# Problem with electric diagrams.

1. Sep 6, 2009

### bbhh

1. The problem statement, all variables and given/known data

so i've had no real problems with this unit at all until i got to this first question. I had no idea where to start, but i tried working some things out, and couldn't get the right answer. the second question seems to be along the same lines with my problem. when the given amperage is in a parallel circuit I don't know what to do.

1. What is the EMF of the battery if the current in A is 1.2 A, and the internal resistance of the battery is 0.0833 Ω?

2. What is the voltage V of the power supply?

(both diagrams are in the attachment)

2. Relevant equations

Vterminal = E +- Ir
V = IR
P = IV

3. The attempt at a solution

http://dl.getdropbox.com/u/565477/physics.jpg [Broken]

1. I tried to find the total amperage by doing: 1.2A/6.0Ω = amperage/2Ω. which i got .4, then added it with the other amperage to get 1.6A. I doubt this is proper it was just the only thing i could think to do to find the total amperage. (I've now noticed that they are inversely proportionate, but I still don't know if this is the right approach...)

2. I then tried to use that amperage I found to find the Voltage, and then plug it into 'Vterminal = E +- Ir', but (I guess obviously) I had no luck.

Can someone please explain to me how on earth to do that first question, I think I'm just missing some basic piece of knowledge and the second question will be really easy once I know how to do the first one.

I know the sum of the parallel amperages will give me the total amperage, but I'm just totally stuck with what to do here.

Thanks...

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2. Sep 6, 2009

### vk6kro

There does't seem to be any attachment. Could you try again?

If a battery is in a series circuit, the current flowing is the EMF of the battery divided by the total resistance in the series circuit, including the battery's internal resistance.

You get the total resistance by just adding up all the series resistances.
This is just I = V / R which is a variation on one of your formulae. Ohm's Law.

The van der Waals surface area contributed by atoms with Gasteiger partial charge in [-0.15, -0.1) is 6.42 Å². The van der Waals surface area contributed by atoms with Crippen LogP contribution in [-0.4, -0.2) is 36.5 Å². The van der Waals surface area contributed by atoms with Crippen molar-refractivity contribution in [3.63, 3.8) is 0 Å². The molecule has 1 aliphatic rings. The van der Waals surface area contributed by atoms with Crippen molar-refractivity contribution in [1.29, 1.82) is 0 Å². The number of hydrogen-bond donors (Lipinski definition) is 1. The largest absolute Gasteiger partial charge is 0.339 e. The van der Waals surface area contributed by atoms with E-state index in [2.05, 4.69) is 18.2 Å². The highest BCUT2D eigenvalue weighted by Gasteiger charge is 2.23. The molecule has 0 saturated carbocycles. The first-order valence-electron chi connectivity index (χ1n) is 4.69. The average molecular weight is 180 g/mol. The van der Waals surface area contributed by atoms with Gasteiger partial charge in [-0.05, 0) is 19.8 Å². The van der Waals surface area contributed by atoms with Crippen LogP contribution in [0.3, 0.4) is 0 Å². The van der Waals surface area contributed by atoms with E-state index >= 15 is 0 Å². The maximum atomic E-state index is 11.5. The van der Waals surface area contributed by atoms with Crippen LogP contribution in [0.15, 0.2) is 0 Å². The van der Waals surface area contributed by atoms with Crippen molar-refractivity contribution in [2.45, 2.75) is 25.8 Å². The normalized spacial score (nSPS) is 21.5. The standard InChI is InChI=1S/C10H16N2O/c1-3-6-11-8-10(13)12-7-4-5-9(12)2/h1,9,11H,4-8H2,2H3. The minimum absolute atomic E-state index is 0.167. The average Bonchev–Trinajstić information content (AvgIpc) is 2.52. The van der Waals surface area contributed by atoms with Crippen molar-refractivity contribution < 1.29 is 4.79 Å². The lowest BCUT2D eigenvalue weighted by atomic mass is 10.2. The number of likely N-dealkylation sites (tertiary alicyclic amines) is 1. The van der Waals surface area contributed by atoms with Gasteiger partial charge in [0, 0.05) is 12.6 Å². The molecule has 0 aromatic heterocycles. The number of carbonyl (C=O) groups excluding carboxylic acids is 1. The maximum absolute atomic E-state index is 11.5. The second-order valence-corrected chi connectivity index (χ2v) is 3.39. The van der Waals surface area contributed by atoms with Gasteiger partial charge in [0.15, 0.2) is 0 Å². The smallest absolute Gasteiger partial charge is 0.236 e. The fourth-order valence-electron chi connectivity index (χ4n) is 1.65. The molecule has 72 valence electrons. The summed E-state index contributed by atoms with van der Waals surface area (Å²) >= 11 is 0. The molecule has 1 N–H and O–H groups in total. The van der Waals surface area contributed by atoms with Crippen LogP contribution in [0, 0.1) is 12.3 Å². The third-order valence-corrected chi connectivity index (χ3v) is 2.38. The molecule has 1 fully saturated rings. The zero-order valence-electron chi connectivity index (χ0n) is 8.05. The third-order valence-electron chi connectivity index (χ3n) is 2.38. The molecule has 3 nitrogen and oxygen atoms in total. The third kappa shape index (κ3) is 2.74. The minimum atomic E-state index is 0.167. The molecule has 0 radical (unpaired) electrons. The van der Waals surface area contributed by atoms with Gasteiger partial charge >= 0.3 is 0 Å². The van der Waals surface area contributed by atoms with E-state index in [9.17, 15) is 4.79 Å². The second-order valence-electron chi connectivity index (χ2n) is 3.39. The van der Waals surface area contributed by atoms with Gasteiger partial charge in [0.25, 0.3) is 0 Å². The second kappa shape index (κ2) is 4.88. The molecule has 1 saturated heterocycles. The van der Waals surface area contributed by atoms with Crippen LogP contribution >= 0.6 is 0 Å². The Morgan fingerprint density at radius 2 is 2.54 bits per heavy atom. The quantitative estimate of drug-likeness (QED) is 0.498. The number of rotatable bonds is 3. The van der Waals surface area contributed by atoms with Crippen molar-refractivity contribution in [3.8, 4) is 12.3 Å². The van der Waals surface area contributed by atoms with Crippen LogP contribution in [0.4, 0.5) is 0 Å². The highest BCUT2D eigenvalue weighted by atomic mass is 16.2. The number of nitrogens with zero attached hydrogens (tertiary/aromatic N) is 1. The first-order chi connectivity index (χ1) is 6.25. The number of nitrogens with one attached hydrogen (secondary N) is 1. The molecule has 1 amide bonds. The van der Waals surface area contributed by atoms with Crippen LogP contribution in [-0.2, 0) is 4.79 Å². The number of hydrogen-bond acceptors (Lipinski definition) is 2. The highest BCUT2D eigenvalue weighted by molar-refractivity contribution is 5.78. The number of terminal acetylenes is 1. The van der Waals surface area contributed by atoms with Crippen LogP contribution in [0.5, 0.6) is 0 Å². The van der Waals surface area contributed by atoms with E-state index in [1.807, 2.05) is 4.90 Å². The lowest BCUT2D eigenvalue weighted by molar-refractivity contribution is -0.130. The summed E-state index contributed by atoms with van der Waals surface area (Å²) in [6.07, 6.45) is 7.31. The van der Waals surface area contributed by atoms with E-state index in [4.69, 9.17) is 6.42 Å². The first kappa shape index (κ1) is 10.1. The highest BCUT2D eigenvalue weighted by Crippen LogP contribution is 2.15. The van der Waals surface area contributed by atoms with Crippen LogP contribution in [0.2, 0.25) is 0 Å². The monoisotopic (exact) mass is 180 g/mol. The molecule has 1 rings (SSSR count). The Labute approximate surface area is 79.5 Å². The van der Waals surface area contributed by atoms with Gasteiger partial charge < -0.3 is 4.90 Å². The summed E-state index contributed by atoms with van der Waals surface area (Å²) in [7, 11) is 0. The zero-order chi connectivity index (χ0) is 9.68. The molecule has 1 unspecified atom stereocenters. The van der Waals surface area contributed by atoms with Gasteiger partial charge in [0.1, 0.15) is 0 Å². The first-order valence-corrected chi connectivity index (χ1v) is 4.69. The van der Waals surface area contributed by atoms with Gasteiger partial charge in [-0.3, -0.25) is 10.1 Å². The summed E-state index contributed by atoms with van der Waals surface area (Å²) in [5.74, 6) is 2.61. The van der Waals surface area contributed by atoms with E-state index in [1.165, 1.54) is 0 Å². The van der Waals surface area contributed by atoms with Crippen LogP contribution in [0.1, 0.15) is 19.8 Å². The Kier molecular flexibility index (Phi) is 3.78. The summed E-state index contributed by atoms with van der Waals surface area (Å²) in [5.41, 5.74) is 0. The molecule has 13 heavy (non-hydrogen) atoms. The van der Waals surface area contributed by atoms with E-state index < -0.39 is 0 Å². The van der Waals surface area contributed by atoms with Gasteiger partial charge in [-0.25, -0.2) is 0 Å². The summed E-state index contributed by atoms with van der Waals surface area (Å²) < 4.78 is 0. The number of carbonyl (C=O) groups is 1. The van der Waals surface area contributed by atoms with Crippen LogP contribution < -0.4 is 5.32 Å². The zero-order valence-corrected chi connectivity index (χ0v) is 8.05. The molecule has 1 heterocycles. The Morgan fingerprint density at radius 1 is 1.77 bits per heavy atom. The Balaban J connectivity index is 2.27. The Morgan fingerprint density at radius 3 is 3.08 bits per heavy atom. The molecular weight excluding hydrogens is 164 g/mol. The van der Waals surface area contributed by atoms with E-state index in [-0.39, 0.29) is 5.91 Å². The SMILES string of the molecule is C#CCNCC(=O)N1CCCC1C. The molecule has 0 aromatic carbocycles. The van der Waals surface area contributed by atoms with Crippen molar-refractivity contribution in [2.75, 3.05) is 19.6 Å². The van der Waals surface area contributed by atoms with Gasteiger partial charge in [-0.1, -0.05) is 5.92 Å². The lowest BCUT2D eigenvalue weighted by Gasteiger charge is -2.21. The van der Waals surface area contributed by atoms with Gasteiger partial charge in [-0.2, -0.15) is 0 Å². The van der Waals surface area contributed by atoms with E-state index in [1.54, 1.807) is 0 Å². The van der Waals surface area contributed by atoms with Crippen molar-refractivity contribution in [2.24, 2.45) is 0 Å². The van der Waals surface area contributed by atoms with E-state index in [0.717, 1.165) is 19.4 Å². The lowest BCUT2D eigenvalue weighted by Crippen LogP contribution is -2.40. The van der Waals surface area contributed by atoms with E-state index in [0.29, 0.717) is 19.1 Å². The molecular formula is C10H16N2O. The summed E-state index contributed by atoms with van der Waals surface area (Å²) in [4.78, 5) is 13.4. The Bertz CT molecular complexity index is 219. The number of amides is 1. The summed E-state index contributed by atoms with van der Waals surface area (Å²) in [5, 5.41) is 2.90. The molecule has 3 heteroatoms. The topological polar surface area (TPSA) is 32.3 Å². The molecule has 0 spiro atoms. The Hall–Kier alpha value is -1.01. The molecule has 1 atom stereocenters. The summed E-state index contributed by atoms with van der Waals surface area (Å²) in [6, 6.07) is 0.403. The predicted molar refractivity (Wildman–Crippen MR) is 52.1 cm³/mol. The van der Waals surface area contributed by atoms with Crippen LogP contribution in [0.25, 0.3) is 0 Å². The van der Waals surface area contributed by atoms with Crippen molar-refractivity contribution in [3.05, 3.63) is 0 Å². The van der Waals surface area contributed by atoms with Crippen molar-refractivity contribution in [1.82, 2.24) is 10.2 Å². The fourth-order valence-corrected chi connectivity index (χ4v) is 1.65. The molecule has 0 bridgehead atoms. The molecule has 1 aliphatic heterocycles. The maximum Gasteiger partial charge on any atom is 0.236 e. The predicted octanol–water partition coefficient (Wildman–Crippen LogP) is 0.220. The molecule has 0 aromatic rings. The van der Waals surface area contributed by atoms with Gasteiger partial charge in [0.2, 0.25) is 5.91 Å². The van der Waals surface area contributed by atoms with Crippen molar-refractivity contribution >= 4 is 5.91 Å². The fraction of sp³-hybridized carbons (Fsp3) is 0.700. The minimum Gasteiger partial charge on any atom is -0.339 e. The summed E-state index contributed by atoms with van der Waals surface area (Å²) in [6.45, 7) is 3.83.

If you know the voltage across a number of parallel resistors, you can work out the current in each of them by using the same formula above.

3. Sep 7, 2009

### bbhh

ahhh shoot. i'm sure i had put it in there. i did it two ways this time. thanks for your help..

4. Sep 7, 2009

### bbhh

ps. i could still use help.

5. Sep 7, 2009

### vk6kro

You know the resistance of one resistor and the current through it.
So, you can work out the voltage across it.

There is a resistor in parallel with it, so you know the voltage across this resistor.
So you can work out the current through this resistor.

Now work out the total current flowing in the bottom resistor (by adding the last two currents).

So, get the voltage across this resistor.

Do the same with the internal R of the battery.

Now, all these voltages added up must equal the EMF of the battery.

The second problem is similar. Start with what you know and see whatever else you can work out from that.

6. Sep 7, 2009

### bbhh

i will give it another shot, i think my problem is that i don't really know how the battery formula works i don't think.

7. Sep 7, 2009

### bbhh

okay so i found the V:
1.2*6 = 7.2V.
i then found the parallel amp:
7.2=2*I=3.6A

the total amperage is 10.8 amps.

the total resistance is 1/2+1/6=1/r = 1.5. +.5 + .0833 = 2.0833Ω

i don't know what to do next. i'm sure i have all the info that I can get from this...i feel like i'm supposed to use Vterminal = E +/- Ir. but i don't actually know or not?

8. Sep 7, 2009

### bbhh

ps. i got the second question right, thanks to your help. it was pretty easy. it's just this last bit on the other one i'm stuck on.

9. Sep 7, 2009

### vk6kro

Now work out the total current flowing in the bottom resistor (by adding the last two currents).

So, get the voltage across this resistor.

Do the same with the internal R of the battery.

Now, all these voltages added up must equal the EMF of the battery.

10. Sep 7, 2009

### bbhh

i did that. the voltage of the parallel part is 7.2V, the bottom one is 5.4V, the resistor is .89V...

but the right answer to this question is 10V. adding them together doesn't get 10V.. i really need someone to just show me how to do this last step.

11. Sep 7, 2009

### vk6kro

The total current is 4.8 amps. (1.2 + 3.6).

The voltage across the parallel part is 7.2 volts (1.2 * 6 or 3.6 * 2).

The voltage across the 0.5 ohm resistor is 2.4 volts (0.5 * 4.8 amps)

The voltage across the 0.0833 resistor is 0.4 volts ( 0.08333 * 4.8)

Add these up and you get 10 volts.

I couldn't work out how you got your figures. This problem did not require the formula for terminal voltage (E - IR). It was just Ohms Law. I = V / R.
Try working through the above example and see if you can understand how it works. You can't plug stuff into formulas and hope you get the right answer. Get back to me if you don't understand.

12. Sep 7, 2009

### bbhh

i think i just tried it so many times i messed myself up. it's pretty easy, thanks for your help. is there anyway you can check the other question i posted real quick? you're a life saver.

13. Sep 7, 2009

### vk6kro

Total current 4 + 2 = 6A
Voltages 48 v and 24 volts
Total voltage 72 volts.

Is that what you got?

14. Sep 7, 2009